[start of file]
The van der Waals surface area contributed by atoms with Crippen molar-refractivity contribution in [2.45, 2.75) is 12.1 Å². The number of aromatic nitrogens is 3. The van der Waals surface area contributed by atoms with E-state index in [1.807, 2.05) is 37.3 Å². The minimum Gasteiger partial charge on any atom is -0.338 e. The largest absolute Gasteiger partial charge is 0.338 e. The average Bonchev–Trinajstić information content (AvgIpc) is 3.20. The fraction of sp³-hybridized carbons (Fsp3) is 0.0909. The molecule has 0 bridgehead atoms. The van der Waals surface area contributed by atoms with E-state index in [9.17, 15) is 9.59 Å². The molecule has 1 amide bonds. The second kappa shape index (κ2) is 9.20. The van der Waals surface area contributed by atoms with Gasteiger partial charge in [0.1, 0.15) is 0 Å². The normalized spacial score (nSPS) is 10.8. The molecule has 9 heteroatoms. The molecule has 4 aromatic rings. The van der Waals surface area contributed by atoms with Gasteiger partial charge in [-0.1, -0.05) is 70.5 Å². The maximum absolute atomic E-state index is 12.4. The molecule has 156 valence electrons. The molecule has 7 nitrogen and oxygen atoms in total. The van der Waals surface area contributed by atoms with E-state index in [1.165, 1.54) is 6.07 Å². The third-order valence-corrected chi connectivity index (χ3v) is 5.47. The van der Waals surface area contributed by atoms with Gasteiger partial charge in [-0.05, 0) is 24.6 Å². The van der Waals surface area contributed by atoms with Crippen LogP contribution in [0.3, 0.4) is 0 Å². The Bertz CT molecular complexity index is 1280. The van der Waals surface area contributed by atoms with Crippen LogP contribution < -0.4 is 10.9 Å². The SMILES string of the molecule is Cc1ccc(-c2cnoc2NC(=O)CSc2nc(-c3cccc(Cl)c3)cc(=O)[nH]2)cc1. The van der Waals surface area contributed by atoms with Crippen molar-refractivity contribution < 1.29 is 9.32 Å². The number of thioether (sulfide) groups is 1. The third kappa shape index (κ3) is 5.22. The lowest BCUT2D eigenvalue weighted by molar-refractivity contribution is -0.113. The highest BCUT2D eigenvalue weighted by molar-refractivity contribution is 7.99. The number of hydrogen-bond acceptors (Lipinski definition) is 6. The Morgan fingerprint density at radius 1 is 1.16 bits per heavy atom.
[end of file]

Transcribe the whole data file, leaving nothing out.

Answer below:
The van der Waals surface area contributed by atoms with Crippen molar-refractivity contribution in [2.45, 2.75) is 12.1 Å². The number of aromatic nitrogens is 3. The van der Waals surface area contributed by atoms with E-state index in [1.807, 2.05) is 37.3 Å². The minimum Gasteiger partial charge on any atom is -0.338 e. The largest absolute Gasteiger partial charge is 0.338 e. The average Bonchev–Trinajstić information content (AvgIpc) is 3.20. The fraction of sp³-hybridized carbons (Fsp3) is 0.0909. The molecule has 0 bridgehead atoms. The van der Waals surface area contributed by atoms with E-state index in [9.17, 15) is 9.59 Å². The molecule has 1 amide bonds. The second kappa shape index (κ2) is 9.20. The van der Waals surface area contributed by atoms with Gasteiger partial charge in [0.1, 0.15) is 0 Å². The normalized spacial score (nSPS) is 10.8. The molecule has 9 heteroatoms. The molecule has 4 aromatic rings. The van der Waals surface area contributed by atoms with Gasteiger partial charge in [-0.1, -0.05) is 70.5 Å². The maximum absolute atomic E-state index is 12.4. The molecule has 156 valence electrons. The molecule has 7 nitrogen and oxygen atoms in total. The van der Waals surface area contributed by atoms with E-state index in [1.165, 1.54) is 6.07 Å². The third-order valence-corrected chi connectivity index (χ3v) is 5.47. The van der Waals surface area contributed by atoms with Gasteiger partial charge in [-0.05, 0) is 24.6 Å². The van der Waals surface area contributed by atoms with Crippen LogP contribution in [0.3, 0.4) is 0 Å². The Bertz CT molecular complexity index is 1280. The van der Waals surface area contributed by atoms with Crippen LogP contribution < -0.4 is 10.9 Å². The SMILES string of the molecule is Cc1ccc(-c2cnoc2NC(=O)CSc2nc(-c3cccc(Cl)c3)cc(=O)[nH]2)cc1. The van der Waals surface area contributed by atoms with Crippen molar-refractivity contribution < 1.29 is 9.32 Å². The number of thioether (sulfide) groups is 1. The third kappa shape index (κ3) is 5.22. The lowest BCUT2D eigenvalue weighted by molar-refractivity contribution is -0.113. The highest BCUT2D eigenvalue weighted by molar-refractivity contribution is 7.99. The number of hydrogen-bond acceptors (Lipinski definition) is 6. The Morgan fingerprint density at radius 1 is 1.16 bits per heavy atom.